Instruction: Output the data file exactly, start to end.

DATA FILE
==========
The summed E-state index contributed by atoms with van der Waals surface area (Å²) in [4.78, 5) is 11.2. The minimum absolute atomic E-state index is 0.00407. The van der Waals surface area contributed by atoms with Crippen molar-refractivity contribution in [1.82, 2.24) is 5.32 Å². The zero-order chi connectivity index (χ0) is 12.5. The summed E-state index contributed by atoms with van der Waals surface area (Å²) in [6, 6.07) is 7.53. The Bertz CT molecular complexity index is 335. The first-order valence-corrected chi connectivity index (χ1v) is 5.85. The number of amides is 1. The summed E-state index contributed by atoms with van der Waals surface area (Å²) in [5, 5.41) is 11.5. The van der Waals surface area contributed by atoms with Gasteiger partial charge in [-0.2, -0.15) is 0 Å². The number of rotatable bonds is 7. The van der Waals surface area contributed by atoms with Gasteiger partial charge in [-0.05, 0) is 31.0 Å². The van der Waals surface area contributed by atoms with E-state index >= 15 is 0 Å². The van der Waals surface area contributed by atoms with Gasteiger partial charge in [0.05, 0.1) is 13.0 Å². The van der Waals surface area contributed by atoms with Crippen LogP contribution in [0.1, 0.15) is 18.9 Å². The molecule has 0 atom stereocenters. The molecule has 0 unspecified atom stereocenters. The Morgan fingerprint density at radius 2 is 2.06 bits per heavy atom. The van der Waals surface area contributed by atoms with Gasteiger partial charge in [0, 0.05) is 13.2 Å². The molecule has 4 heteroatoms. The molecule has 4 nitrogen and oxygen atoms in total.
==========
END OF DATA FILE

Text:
The summed E-state index contributed by atoms with van der Waals surface area (Å²) in [4.78, 5) is 11.2. The minimum absolute atomic E-state index is 0.00407. The van der Waals surface area contributed by atoms with Crippen molar-refractivity contribution in [1.82, 2.24) is 5.32 Å². The zero-order chi connectivity index (χ0) is 12.5. The summed E-state index contributed by atoms with van der Waals surface area (Å²) in [6, 6.07) is 7.53. The Bertz CT molecular complexity index is 335. The first-order valence-corrected chi connectivity index (χ1v) is 5.85. The number of amides is 1. The summed E-state index contributed by atoms with van der Waals surface area (Å²) in [5, 5.41) is 11.5. The van der Waals surface area contributed by atoms with Gasteiger partial charge in [-0.2, -0.15) is 0 Å². The number of rotatable bonds is 7. The van der Waals surface area contributed by atoms with Gasteiger partial charge in [-0.05, 0) is 31.0 Å². The van der Waals surface area contributed by atoms with E-state index >= 15 is 0 Å². The van der Waals surface area contributed by atoms with Gasteiger partial charge in [0.05, 0.1) is 13.0 Å². The van der Waals surface area contributed by atoms with Crippen LogP contribution in [0.1, 0.15) is 18.9 Å². The molecule has 0 atom stereocenters. The molecule has 0 unspecified atom stereocenters. The Morgan fingerprint density at radius 2 is 2.06 bits per heavy atom. The van der Waals surface area contributed by atoms with Gasteiger partial charge in [0, 0.05) is 13.2 Å². The molecule has 4 heteroatoms. The molecule has 4 nitrogen and oxygen atoms in total.